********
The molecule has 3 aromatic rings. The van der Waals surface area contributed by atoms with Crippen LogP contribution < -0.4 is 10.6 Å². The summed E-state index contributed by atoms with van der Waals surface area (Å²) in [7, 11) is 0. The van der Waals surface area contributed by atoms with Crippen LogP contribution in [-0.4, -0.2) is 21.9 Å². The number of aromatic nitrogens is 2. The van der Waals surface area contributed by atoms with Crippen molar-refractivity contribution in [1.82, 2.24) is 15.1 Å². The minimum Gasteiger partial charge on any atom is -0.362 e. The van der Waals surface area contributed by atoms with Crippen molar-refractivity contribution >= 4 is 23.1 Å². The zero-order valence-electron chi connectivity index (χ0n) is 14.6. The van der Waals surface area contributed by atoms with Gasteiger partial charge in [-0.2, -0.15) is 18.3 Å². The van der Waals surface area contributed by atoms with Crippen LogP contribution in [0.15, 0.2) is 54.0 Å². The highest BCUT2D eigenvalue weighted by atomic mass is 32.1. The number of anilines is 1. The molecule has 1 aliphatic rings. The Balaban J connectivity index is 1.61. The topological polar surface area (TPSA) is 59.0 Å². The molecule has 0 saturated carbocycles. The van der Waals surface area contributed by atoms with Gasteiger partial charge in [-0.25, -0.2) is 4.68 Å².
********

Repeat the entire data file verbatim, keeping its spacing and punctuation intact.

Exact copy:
The molecule has 3 aromatic rings. The van der Waals surface area contributed by atoms with Crippen LogP contribution < -0.4 is 10.6 Å². The summed E-state index contributed by atoms with van der Waals surface area (Å²) in [7, 11) is 0. The van der Waals surface area contributed by atoms with Crippen LogP contribution in [-0.4, -0.2) is 21.9 Å². The number of aromatic nitrogens is 2. The van der Waals surface area contributed by atoms with Crippen molar-refractivity contribution in [1.82, 2.24) is 15.1 Å². The minimum Gasteiger partial charge on any atom is -0.362 e. The van der Waals surface area contributed by atoms with Crippen molar-refractivity contribution >= 4 is 23.1 Å². The zero-order valence-electron chi connectivity index (χ0n) is 14.6. The van der Waals surface area contributed by atoms with Gasteiger partial charge in [-0.2, -0.15) is 18.3 Å². The van der Waals surface area contributed by atoms with Crippen LogP contribution in [0.15, 0.2) is 54.0 Å². The highest BCUT2D eigenvalue weighted by atomic mass is 32.1. The number of anilines is 1. The molecule has 1 aliphatic rings. The Balaban J connectivity index is 1.61. The topological polar surface area (TPSA) is 59.0 Å². The molecule has 0 saturated carbocycles. The van der Waals surface area contributed by atoms with Gasteiger partial charge in [-0.25, -0.2) is 4.68 Å².